Italian ArchaeologyAugust 15 - In Italy, I am called an antropologa, simply an anthropologist, which is someone who studies the human body.  I think cultural anthropologist (which is what comes to mind when someone in the US says "anthropologist") is antropologa culturale or something similar.  So a bioarchaeologist is somewhat distinct from an archaeologist (archeologa) in Italy, at least in my experience.  Regardless, even though archaeologists are usually the ones in the field and anthropologists are the ones in the lab, they work together and face similar job prospects.  A brief news item posted last week by English-language Chinese news agency CNTV outlines just how dire the situation is for Italian archaeologists to find and keep a job.  In an area of the world with so much cultural heritage that needs to be dealt with as modern infrastructure encroaches on it, it's a shame that archaeology in Italy isn't better funded.  Watch the video here.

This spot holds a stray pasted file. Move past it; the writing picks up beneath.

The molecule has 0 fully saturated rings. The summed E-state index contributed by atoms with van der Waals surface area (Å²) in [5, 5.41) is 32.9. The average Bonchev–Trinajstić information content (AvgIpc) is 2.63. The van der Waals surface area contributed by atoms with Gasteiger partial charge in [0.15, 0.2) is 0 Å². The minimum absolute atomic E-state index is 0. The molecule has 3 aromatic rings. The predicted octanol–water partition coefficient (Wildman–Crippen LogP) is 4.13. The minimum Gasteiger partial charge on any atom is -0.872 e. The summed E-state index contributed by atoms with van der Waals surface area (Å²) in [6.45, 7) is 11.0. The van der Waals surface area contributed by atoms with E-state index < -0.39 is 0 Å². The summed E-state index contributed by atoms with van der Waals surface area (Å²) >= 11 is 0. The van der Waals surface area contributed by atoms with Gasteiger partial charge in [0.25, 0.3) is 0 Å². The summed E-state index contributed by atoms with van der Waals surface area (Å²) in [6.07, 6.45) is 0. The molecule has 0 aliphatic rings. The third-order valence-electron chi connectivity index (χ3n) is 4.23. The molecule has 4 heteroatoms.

I'll be back in two weeks' time with another collection of links more or less related to Roman bioarchaeology. As mentioned above, feel free to email me anything you think may be of interest to the carnival!

Keenleyside, A, Schwarcz, H, & Panayotova, K (2011). Oxygen isotopic evidence of residence and migration in a Greek colonial population on the Black Sea. Journal of Archaeological Science, 38 (10), 2658-2666.... Read more »

Keenleyside, A, Schwarcz, H, & Panayotova, K. (2011) Oxygen isotopic evidence of residence and migration in a Greek colonial population on the Black Sea. Journal of Archaeological Science, 38(10), 2658-2666. info:/

  • August 24, 2011
  • 05:13 PM

Back to the backbone of Homo erectus

by zacharoo in Lawn Chair Anthropology

Of course the title is referring to all of the back bones. An alternate title may be "The backbone's connected to the - what bone?" but that's also kinda lame. I'll do better next time.